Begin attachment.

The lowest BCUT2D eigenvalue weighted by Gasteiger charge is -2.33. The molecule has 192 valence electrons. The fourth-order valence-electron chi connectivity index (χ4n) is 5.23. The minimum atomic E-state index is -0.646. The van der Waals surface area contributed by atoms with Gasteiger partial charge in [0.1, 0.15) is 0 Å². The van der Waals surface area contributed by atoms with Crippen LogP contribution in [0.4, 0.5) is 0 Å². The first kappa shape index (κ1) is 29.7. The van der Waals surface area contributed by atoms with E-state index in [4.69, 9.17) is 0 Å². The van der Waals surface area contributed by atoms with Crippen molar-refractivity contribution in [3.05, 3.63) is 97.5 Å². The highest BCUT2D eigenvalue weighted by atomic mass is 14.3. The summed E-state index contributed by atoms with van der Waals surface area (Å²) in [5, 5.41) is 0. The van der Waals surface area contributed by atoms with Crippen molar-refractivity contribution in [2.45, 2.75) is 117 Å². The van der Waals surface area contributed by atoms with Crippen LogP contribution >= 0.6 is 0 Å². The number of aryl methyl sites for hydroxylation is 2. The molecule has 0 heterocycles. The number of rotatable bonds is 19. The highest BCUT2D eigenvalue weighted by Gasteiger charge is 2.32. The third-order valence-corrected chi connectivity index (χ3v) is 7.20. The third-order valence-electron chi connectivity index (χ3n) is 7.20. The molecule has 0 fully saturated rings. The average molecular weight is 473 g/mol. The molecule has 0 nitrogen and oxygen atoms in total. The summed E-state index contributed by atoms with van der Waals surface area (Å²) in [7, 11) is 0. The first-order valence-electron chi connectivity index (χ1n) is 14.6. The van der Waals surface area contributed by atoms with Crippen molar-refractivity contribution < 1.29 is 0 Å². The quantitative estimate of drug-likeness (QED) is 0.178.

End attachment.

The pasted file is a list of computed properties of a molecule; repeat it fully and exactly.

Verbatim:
The lowest BCUT2D eigenvalue weighted by Gasteiger charge is -2.33. The molecule has 192 valence electrons. The fourth-order valence-electron chi connectivity index (χ4n) is 5.23. The minimum atomic E-state index is -0.646. The van der Waals surface area contributed by atoms with Gasteiger partial charge in [0.1, 0.15) is 0 Å². The van der Waals surface area contributed by atoms with Crippen LogP contribution in [0.4, 0.5) is 0 Å². The first kappa shape index (κ1) is 29.7. The van der Waals surface area contributed by atoms with E-state index in [4.69, 9.17) is 0 Å². The van der Waals surface area contributed by atoms with Crippen molar-refractivity contribution in [3.05, 3.63) is 97.5 Å². The highest BCUT2D eigenvalue weighted by atomic mass is 14.3. The summed E-state index contributed by atoms with van der Waals surface area (Å²) in [5, 5.41) is 0. The van der Waals surface area contributed by atoms with Crippen molar-refractivity contribution in [2.45, 2.75) is 117 Å². The van der Waals surface area contributed by atoms with Crippen LogP contribution >= 0.6 is 0 Å². The number of aryl methyl sites for hydroxylation is 2. The molecule has 0 heterocycles. The number of rotatable bonds is 19. The highest BCUT2D eigenvalue weighted by Gasteiger charge is 2.32. The third-order valence-corrected chi connectivity index (χ3v) is 7.20. The third-order valence-electron chi connectivity index (χ3n) is 7.20. The molecule has 0 fully saturated rings. The average molecular weight is 473 g/mol. The molecule has 0 nitrogen and oxygen atoms in total. The summed E-state index contributed by atoms with van der Waals surface area (Å²) in [7, 11) is 0. The first-order valence-electron chi connectivity index (χ1n) is 14.6. The van der Waals surface area contributed by atoms with Crippen molar-refractivity contribution < 1.29 is 0 Å². The quantitative estimate of drug-likeness (QED) is 0.178.